Head coach Greg Schiano's first season with the Buccaneers resulted in quite a few changes. The whole organization underwent a culture change with the hard-nosed, no-nonsense ex-Rutgers coach in charge.
The offense became more explosive and the defense shined against the run. But the losing records didn't change as the Bucs finished with a 7-9 record. While that seems like an improvement from their 4-12 record from a year prior, the team was in the playoff hunt after 10 games with a 6-4 record. They had a chance at a big jump and instead made a miniscule one.
|Doug Martin||368 (319 car., 49 rec.)||50.6%|
|Vincent Jackson||72 rec.||9.9%|
|Mike Williams||63 rec.||8.6%|
|Dallas Clark||47 rec.||6.5%|
|LeGarrette Blount||42 (41 car., 1 rec.)||5.8%|
Two additions to the Buccaneers' roster helped make their offense quite formidable in 2012. The signing of receiver Vincent Jackson and the drafting of running back Doug Martin brought a ton of Fantasy relevance to the offense -- combined they accumulated 3,310 of the 5,820 total yards of offense the Bucs had, nearly 57 percent. Throw in receiver Mike Williams, who pretty much played like he was a brand new man, and that total jumps to nearly 74 percent. This trio proved to be formidable and functional against all opponents. There were only two times all year where all three of them failed to register even 10 Fantasy points: Week 3 at Dallas, Week 15 at New Orleans.
And it just so happens that those two weeks were Josh Freeman's worst of the year. The quarterback definitely took a step forward in terms of production, but a late season swoon hurt the Bucs' playoff chances. In his first 11 games, Freeman had seven interceptions; in his last five he had 10. He wasn't the sole reason why Tampa Bay didn't do better than seven wins (they lost the first three games in the skid by a total of 11 points) but he was a contributor.
The good news is that there aren't nearly as many changes happening in Tampa Bay as a year ago. All of the main principals of the offense and coaching staff remain the same and the defense has nowhere to go but up. Another infusion of young talent into the secondary along with potentially another pass rusher depending on free agency and the recovery from a torn ACL from defensive end Adrian Clayborn could push the Bucs defense into being quite good.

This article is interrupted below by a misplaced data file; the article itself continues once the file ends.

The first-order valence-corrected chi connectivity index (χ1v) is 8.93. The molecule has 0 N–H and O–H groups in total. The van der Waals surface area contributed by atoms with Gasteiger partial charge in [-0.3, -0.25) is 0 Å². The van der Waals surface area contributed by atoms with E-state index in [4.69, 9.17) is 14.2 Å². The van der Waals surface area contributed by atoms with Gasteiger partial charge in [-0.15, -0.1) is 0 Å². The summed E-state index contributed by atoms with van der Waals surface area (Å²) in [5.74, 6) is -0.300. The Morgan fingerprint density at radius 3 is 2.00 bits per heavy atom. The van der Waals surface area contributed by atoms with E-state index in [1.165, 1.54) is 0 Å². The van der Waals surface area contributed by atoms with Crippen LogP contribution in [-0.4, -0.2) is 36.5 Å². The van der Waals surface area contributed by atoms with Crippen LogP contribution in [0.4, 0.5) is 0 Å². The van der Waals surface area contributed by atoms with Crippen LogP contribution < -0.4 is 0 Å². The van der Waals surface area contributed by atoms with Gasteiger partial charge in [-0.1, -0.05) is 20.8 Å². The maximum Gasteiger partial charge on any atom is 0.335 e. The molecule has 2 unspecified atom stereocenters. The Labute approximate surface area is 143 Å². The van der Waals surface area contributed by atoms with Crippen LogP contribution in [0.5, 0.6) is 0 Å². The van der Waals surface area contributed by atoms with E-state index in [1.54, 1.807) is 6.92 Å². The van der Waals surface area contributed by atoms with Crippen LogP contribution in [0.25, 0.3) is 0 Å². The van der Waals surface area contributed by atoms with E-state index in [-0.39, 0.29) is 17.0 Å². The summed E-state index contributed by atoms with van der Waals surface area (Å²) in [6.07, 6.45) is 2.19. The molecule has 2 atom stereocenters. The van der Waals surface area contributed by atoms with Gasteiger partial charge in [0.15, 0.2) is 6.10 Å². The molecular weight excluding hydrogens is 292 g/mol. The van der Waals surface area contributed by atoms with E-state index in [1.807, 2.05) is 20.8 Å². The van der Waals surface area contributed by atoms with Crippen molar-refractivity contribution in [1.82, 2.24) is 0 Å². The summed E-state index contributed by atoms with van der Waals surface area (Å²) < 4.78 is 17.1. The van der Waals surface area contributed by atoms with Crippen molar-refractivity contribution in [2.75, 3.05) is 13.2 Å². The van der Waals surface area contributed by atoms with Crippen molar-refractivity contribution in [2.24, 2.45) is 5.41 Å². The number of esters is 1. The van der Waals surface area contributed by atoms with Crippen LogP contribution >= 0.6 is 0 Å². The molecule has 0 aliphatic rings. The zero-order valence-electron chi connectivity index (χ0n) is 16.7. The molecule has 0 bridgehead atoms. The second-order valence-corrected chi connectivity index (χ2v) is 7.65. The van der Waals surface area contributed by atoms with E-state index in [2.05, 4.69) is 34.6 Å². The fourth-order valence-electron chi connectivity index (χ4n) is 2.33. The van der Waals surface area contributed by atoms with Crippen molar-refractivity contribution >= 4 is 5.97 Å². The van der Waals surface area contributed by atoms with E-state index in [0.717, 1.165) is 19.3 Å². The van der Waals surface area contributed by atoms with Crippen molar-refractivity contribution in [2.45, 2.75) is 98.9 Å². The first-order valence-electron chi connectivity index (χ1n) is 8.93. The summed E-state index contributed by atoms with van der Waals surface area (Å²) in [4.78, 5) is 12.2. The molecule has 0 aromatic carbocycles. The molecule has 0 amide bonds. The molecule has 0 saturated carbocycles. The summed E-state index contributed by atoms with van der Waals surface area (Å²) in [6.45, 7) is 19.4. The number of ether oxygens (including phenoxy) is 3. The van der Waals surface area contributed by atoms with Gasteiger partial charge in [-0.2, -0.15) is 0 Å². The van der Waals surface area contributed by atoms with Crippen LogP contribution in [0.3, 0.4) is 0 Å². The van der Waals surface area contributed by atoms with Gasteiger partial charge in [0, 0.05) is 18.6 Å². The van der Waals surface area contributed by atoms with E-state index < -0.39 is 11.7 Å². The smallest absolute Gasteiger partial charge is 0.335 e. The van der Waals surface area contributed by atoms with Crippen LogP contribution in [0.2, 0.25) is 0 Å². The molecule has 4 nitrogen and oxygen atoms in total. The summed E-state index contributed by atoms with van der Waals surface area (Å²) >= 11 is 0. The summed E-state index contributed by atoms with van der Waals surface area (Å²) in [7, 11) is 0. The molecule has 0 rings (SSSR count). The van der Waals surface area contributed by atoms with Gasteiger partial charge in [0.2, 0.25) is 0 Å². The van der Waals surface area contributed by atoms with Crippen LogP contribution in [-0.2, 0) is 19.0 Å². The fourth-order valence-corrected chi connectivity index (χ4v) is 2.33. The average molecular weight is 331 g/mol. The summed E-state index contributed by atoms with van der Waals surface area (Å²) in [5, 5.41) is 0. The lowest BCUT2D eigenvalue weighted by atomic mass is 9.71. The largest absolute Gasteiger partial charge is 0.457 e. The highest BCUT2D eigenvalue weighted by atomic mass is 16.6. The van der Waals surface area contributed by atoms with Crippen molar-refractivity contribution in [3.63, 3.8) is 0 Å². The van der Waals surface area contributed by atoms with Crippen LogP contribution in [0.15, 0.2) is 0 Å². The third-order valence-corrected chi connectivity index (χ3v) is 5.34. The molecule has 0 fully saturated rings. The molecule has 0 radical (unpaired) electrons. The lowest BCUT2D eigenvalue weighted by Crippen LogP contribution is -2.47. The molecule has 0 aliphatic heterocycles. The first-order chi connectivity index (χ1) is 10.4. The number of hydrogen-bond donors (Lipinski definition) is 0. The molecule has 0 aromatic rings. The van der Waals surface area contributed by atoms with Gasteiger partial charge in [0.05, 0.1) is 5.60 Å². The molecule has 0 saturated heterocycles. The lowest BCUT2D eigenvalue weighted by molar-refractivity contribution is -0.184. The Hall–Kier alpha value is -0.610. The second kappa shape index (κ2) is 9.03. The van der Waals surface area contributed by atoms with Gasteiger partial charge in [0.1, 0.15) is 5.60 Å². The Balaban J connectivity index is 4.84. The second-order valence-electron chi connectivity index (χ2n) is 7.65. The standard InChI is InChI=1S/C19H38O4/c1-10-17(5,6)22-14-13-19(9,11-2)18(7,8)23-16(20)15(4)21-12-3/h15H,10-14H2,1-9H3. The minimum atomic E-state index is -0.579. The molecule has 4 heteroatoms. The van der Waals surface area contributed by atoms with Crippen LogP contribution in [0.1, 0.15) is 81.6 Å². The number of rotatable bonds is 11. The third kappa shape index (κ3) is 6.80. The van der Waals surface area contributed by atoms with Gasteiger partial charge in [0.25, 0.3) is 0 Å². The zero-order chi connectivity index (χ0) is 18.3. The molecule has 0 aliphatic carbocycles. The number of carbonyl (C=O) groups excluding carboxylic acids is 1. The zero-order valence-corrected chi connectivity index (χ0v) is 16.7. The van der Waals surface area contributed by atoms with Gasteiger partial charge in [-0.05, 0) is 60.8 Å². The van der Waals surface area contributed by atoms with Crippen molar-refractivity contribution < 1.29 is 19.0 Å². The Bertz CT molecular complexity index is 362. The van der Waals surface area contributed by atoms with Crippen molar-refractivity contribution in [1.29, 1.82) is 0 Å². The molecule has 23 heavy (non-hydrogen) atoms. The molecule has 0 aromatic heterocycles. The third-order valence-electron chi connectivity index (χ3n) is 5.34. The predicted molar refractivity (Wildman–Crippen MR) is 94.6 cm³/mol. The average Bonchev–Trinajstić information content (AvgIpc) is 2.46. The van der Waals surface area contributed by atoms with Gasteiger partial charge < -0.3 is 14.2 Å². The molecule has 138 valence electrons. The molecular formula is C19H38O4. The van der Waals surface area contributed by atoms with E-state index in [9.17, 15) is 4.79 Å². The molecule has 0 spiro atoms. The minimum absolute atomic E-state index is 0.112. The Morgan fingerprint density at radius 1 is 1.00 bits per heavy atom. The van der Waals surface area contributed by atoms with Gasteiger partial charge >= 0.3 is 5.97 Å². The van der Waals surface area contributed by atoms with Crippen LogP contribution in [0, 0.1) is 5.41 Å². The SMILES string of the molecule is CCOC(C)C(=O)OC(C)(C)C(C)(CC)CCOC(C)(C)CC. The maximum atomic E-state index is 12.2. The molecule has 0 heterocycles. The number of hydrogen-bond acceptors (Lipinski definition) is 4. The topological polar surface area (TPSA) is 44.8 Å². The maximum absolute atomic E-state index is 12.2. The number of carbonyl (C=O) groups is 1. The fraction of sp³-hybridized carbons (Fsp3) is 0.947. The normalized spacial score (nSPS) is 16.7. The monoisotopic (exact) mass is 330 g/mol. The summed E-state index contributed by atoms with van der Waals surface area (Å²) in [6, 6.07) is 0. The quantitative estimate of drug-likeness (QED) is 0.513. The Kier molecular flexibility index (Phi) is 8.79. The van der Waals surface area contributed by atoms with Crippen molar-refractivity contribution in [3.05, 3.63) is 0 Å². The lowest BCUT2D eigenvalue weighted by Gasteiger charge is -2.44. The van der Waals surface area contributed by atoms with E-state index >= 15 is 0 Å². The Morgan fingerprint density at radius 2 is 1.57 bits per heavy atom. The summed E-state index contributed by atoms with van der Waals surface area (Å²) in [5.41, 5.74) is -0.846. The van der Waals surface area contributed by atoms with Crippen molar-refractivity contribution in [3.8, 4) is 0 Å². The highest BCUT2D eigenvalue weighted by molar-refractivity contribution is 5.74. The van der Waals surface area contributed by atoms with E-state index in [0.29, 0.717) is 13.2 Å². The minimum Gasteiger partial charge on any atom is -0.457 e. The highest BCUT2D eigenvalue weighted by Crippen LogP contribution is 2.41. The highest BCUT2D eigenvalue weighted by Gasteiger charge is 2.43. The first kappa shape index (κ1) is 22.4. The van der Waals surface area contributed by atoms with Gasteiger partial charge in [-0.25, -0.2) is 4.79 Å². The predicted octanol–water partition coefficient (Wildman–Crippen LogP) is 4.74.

In a division where points are not hard to come by, anything would help.
Mike Williams -- Draft Day value
A total of 20 players finished with over 1,000 receiving yards last year. Of those 20, nine of them also scored nine or more touchdowns. Williams was four yards shy from being the 10th. The combination of getting in shape and working as the No. 2 receiver in a more aggressive, more threatening offense worked wonders for Williams. Carrying over his 2012 results into 2013 will pay off not just for Fantasy owners and the Bucs, but for Williams as well since he'll be set for free agency after the season. Suddenly, motivation really isn't a big issue for Williams. He'll need a hand from his quarterback much like he had for most of last year but at a very nice price in Fantasy drafts in Round 7 or 8, Williams should be a target as a great No. 3 receiver or flex (and just maybe a good enough No. 2 receiver).
Josh Freeman -- Late-round flier
|Josh Freeman||Late-round pick|
|Doug Martin||Top 10 pick|
|Vincent Jackson||30-40 overall|
|Mike Williams||75-85 overall|
|Connor Barth||Late-round pick|
Quarterbacks will be plentiful in drafts this summer so unless you're in a league that starts two quarterbacks you won't have Freeman on your radar. Not at first, anyway. But whether you feel like you need a second signal caller or just like investing late picks in possible sleepers, Freeman should crawl back into your life. He nearly finished last season as a Top 12 quarterback and that's with him melting down like a creamsicle on a hot summer day. Then, he was playing behind a tired and banged up offensive line and was way off the mark. But before that we saw Freeman post six straight games with at least two touchdowns and at least 20 Fantasy points per game, proving that he can make up some numbers thanks to the weapons around him. He'll need to do it if he's going to help the Bucs and himself as he attempts to pull a Joe Flacco and push his team to incredible heights in a contract year. You could do worse with a late-round pick.
Luke Stocker -- Unlikely sleeper
Since drafting Stocker the Buccaneers have gone through two veteran tight ends. Stocker was the backup to Kellen Winslow and Dallas Clark, picking up less than 20 catches in each of the two years with his first touchdown coming in 2012. Now it looks like Stocker's primary competition for playing time will be Tom Crabtree, who signed with the Bucs this offseason. But Crabtree isn't known for his receiving prowess whereas Stocker does have some ability to catch the ball. This is clearly a longshot, but if Stocker can somehow weave his way into regular playing time then he could develop into someone worth taking late in deeper drafts. After all, Clark managed to pick up more targets than Doug Martin in the pass game last year. This may not be the best recommendation, but any potential playmaker the Bucs add to the combo platter of Martin, Jackson and Williams could deliver.